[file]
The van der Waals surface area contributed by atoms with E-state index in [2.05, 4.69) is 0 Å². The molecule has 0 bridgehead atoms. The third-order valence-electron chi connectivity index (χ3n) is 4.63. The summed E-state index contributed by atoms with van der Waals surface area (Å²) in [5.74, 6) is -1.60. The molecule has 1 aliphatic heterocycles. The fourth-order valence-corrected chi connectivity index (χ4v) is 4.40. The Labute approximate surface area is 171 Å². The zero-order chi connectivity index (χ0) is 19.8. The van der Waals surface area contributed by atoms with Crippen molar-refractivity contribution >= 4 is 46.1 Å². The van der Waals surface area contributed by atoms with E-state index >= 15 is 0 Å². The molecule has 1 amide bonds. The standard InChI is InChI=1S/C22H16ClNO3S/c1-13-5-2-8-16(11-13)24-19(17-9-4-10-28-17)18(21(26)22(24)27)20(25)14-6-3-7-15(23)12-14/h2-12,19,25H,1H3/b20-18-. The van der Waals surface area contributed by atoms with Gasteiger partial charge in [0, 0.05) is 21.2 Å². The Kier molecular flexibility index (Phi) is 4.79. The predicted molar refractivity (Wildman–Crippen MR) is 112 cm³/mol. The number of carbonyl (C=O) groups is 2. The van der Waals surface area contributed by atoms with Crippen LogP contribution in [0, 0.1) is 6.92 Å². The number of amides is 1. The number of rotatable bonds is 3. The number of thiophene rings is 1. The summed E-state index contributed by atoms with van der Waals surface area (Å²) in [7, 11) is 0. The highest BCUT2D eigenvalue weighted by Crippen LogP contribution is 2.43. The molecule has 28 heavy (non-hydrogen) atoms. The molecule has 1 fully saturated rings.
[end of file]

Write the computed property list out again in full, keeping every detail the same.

The van der Waals surface area contributed by atoms with E-state index in [2.05, 4.69) is 0 Å². The molecule has 0 bridgehead atoms. The third-order valence-electron chi connectivity index (χ3n) is 4.63. The summed E-state index contributed by atoms with van der Waals surface area (Å²) in [5.74, 6) is -1.60. The molecule has 1 aliphatic heterocycles. The fourth-order valence-corrected chi connectivity index (χ4v) is 4.40. The Labute approximate surface area is 171 Å². The zero-order chi connectivity index (χ0) is 19.8. The van der Waals surface area contributed by atoms with Crippen molar-refractivity contribution >= 4 is 46.1 Å². The van der Waals surface area contributed by atoms with E-state index >= 15 is 0 Å². The molecule has 1 amide bonds. The standard InChI is InChI=1S/C22H16ClNO3S/c1-13-5-2-8-16(11-13)24-19(17-9-4-10-28-17)18(21(26)22(24)27)20(25)14-6-3-7-15(23)12-14/h2-12,19,25H,1H3/b20-18-. The van der Waals surface area contributed by atoms with Gasteiger partial charge in [0, 0.05) is 21.2 Å². The Kier molecular flexibility index (Phi) is 4.79. The predicted molar refractivity (Wildman–Crippen MR) is 112 cm³/mol. The number of carbonyl (C=O) groups is 2. The van der Waals surface area contributed by atoms with Crippen LogP contribution in [0, 0.1) is 6.92 Å². The number of amides is 1. The number of rotatable bonds is 3. The number of thiophene rings is 1. The summed E-state index contributed by atoms with van der Waals surface area (Å²) in [7, 11) is 0. The highest BCUT2D eigenvalue weighted by Crippen LogP contribution is 2.43. The molecule has 28 heavy (non-hydrogen) atoms. The molecule has 1 fully saturated rings.